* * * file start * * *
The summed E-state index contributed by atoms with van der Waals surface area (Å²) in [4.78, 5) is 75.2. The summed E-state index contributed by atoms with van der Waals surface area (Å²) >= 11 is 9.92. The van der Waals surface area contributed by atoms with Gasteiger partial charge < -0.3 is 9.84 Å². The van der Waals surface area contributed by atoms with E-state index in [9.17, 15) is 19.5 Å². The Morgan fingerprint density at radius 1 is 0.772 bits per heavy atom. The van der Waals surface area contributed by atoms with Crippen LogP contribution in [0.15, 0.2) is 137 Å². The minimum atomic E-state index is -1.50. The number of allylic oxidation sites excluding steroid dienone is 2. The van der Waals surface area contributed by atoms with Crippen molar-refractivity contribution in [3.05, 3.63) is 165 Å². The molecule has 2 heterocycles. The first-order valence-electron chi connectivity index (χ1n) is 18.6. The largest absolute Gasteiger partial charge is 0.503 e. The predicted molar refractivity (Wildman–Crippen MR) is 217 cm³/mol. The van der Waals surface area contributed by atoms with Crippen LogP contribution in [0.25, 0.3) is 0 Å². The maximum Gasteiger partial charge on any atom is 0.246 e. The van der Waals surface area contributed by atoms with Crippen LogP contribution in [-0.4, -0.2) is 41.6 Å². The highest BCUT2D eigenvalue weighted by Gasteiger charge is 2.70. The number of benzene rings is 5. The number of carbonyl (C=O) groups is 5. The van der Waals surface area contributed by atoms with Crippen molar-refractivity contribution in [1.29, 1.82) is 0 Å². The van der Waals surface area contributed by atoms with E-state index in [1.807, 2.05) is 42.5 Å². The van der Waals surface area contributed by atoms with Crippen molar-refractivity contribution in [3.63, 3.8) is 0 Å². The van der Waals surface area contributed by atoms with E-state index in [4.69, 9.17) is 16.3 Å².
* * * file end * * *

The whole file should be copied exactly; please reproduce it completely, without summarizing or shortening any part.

The summed E-state index contributed by atoms with van der Waals surface area (Å²) in [4.78, 5) is 75.2. The summed E-state index contributed by atoms with van der Waals surface area (Å²) >= 11 is 9.92. The van der Waals surface area contributed by atoms with Gasteiger partial charge < -0.3 is 9.84 Å². The van der Waals surface area contributed by atoms with E-state index in [9.17, 15) is 19.5 Å². The Morgan fingerprint density at radius 1 is 0.772 bits per heavy atom. The van der Waals surface area contributed by atoms with Crippen LogP contribution in [0.15, 0.2) is 137 Å². The minimum atomic E-state index is -1.50. The number of allylic oxidation sites excluding steroid dienone is 2. The van der Waals surface area contributed by atoms with Crippen molar-refractivity contribution in [3.05, 3.63) is 165 Å². The molecule has 2 heterocycles. The first-order valence-electron chi connectivity index (χ1n) is 18.6. The largest absolute Gasteiger partial charge is 0.503 e. The predicted molar refractivity (Wildman–Crippen MR) is 217 cm³/mol. The van der Waals surface area contributed by atoms with Crippen LogP contribution in [0.25, 0.3) is 0 Å². The maximum Gasteiger partial charge on any atom is 0.246 e. The van der Waals surface area contributed by atoms with Crippen LogP contribution in [-0.4, -0.2) is 41.6 Å². The highest BCUT2D eigenvalue weighted by Gasteiger charge is 2.70. The number of benzene rings is 5. The number of carbonyl (C=O) groups is 5. The van der Waals surface area contributed by atoms with Crippen molar-refractivity contribution in [1.29, 1.82) is 0 Å². The van der Waals surface area contributed by atoms with E-state index in [1.807, 2.05) is 42.5 Å². The van der Waals surface area contributed by atoms with Crippen molar-refractivity contribution in [3.63, 3.8) is 0 Å². The van der Waals surface area contributed by atoms with E-state index in [4.69, 9.17) is 16.3 Å².